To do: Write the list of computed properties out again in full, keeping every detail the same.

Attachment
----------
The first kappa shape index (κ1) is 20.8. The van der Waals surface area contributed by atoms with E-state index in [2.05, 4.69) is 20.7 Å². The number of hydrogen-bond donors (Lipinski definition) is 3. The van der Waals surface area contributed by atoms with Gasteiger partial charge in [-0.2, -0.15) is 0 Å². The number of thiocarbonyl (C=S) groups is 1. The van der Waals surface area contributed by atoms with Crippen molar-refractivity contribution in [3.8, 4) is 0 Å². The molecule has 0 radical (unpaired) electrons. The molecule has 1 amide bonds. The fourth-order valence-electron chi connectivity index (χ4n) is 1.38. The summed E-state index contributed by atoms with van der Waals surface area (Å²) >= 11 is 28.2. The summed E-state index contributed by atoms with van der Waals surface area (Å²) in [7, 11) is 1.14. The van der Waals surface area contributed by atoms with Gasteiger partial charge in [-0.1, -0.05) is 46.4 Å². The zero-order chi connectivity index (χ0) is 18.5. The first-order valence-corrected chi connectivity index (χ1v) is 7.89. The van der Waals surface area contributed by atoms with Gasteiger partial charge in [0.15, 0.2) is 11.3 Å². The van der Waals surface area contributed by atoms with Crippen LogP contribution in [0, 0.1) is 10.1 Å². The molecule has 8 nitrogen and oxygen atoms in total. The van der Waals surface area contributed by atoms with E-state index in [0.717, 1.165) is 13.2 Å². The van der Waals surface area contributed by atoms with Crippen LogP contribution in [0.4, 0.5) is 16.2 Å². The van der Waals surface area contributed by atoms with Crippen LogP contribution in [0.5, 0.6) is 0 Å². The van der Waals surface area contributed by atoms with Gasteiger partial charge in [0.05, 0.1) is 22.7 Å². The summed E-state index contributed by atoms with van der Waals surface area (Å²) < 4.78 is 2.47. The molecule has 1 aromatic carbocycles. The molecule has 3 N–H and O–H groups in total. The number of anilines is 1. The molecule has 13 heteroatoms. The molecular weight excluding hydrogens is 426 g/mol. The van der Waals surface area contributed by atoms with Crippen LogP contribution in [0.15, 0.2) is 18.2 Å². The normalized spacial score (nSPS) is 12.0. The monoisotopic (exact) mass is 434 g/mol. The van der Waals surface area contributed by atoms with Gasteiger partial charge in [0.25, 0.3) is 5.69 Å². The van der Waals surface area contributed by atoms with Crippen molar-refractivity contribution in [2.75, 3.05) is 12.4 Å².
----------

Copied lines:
The first kappa shape index (κ1) is 20.8. The van der Waals surface area contributed by atoms with E-state index in [2.05, 4.69) is 20.7 Å². The number of hydrogen-bond donors (Lipinski definition) is 3. The van der Waals surface area contributed by atoms with Gasteiger partial charge in [-0.2, -0.15) is 0 Å². The number of thiocarbonyl (C=S) groups is 1. The van der Waals surface area contributed by atoms with Crippen molar-refractivity contribution in [3.8, 4) is 0 Å². The molecule has 0 radical (unpaired) electrons. The molecule has 1 amide bonds. The fourth-order valence-electron chi connectivity index (χ4n) is 1.38. The summed E-state index contributed by atoms with van der Waals surface area (Å²) >= 11 is 28.2. The summed E-state index contributed by atoms with van der Waals surface area (Å²) in [7, 11) is 1.14. The van der Waals surface area contributed by atoms with Gasteiger partial charge in [-0.1, -0.05) is 46.4 Å². The zero-order chi connectivity index (χ0) is 18.5. The first-order valence-corrected chi connectivity index (χ1v) is 7.89. The van der Waals surface area contributed by atoms with Gasteiger partial charge in [0.15, 0.2) is 11.3 Å². The van der Waals surface area contributed by atoms with Crippen LogP contribution in [0, 0.1) is 10.1 Å². The molecule has 8 nitrogen and oxygen atoms in total. The van der Waals surface area contributed by atoms with E-state index in [0.717, 1.165) is 13.2 Å². The van der Waals surface area contributed by atoms with Crippen LogP contribution in [0.4, 0.5) is 16.2 Å². The van der Waals surface area contributed by atoms with Crippen LogP contribution in [0.5, 0.6) is 0 Å². The van der Waals surface area contributed by atoms with Gasteiger partial charge in [0.05, 0.1) is 22.7 Å². The summed E-state index contributed by atoms with van der Waals surface area (Å²) < 4.78 is 2.47. The molecule has 1 aromatic carbocycles. The molecule has 3 N–H and O–H groups in total. The number of anilines is 1. The molecule has 13 heteroatoms. The molecular weight excluding hydrogens is 426 g/mol. The van der Waals surface area contributed by atoms with Crippen LogP contribution in [0.15, 0.2) is 18.2 Å². The normalized spacial score (nSPS) is 12.0. The monoisotopic (exact) mass is 434 g/mol. The van der Waals surface area contributed by atoms with Gasteiger partial charge in [0.25, 0.3) is 5.69 Å². The van der Waals surface area contributed by atoms with Crippen molar-refractivity contribution in [2.75, 3.05) is 12.4 Å².